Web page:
The U.S. Department of Commerce’s inspector general will begin digging into allegations that Colorado educational consortium Eagle-Net mismanaged a $100.6 million stimulus fund grant to provide broadband Internet connections to the state’s rural areas.
For nearly a year, critics — including Republican Reps. Cory Gardner and Scott Tipton — have questioned why Eagle-Net has laid fiber optic cable in locations that are already covered by other providers.
One school on Colorado’s remote Eastern Plains has three broadband connections, including the latest from Eagle-Net, even though its 11 students have no need or desire for so many.
An article in The New York Times notes the elementary school in Agate, Colo., may have the most connectivity per student than any in the country — one broadband connection for every 3.6 kids.
Lawmakers are also concerned that Eagle-Net has spent almost all of its stimulus fund grant but has only connected less than two-thirds of the school districts it said it would.
The Denver Business Journal reports that the consortium will have connected some 100 school districts by the end of the year when it promised to connect 178, plus many more hospitals, city governments and other institutions. All but $7.8 million of the $100 million grant has been spent.
The group is trying to raise additional funds from the private sector to finish the work, which includes many rural mountain communities that critics say are in greater need of the service than comparatively well-connected plains towns.
“So far, Eagle-Net has overbuilt in areas that already have high-speed fiber-optic lines installed by private providers, blown through $100 million in taxpayer funds, and put needed projects in unserved areas on the Western Slope at the bottom of their list of priorities,” said Tipton in a statement.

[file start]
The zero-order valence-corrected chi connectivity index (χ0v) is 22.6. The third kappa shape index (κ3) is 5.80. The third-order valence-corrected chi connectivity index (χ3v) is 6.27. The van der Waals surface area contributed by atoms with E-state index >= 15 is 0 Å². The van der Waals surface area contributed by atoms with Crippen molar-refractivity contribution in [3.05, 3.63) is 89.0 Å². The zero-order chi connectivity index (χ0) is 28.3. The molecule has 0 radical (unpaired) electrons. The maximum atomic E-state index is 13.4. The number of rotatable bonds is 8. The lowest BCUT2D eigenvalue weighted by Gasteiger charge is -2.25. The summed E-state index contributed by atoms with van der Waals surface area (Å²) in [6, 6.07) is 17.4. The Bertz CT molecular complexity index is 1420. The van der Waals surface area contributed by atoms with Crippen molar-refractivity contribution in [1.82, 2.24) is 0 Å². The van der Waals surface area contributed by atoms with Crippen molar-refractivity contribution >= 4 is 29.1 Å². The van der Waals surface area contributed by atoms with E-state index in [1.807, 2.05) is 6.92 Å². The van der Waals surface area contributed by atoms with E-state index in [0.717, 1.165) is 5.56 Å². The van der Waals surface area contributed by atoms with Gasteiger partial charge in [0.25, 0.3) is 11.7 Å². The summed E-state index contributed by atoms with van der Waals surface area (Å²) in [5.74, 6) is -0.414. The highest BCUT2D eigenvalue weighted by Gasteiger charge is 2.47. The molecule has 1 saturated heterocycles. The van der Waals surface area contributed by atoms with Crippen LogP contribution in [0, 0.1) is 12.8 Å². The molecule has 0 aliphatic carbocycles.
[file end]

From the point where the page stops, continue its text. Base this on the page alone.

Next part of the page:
“With this track record, it is truly astonishing that Eagle-Net is requesting additional funds to finish a project that falls pathetically short of the promises the company made to provide broadband access to unserved rural areas,” he said.
The American Recovery and Reinvestment Act of 2009 provided for about $7 billion in grants and loans for broadband buildout, but 42 funded projects have been suspended, revoked or faced inquiries as to how they spent their federal funds.
Eagle-Net’s activities were suspended in December by the Commerce Department’s oversight agency, the National Telecommunications and Information Administration (NTIA), because it had changed many of its plans without informing NTIA or requesting agency approval. The suspension was revoked just last week.
Now it faces an audit.
In a letter to the inspector general, Gardner, Tipton and Oregon Republican Rep. Greg Walden — the chairman of the House Subcommittee on Communications and Technology — asked that the audit focus on instances where Eagle-Net built fiber-optic lines next to existing services.
In the Times article, the owner of one of the businesses competing with Eagle-Net to wire the 11-student school said the competition could threaten his company.
“We employ local people,” said Daniel Hollembeak, general manager of Agate Mutual Telephone. “If Eagle-Net takes away these institutions, it will have a big negative effect on the company.”
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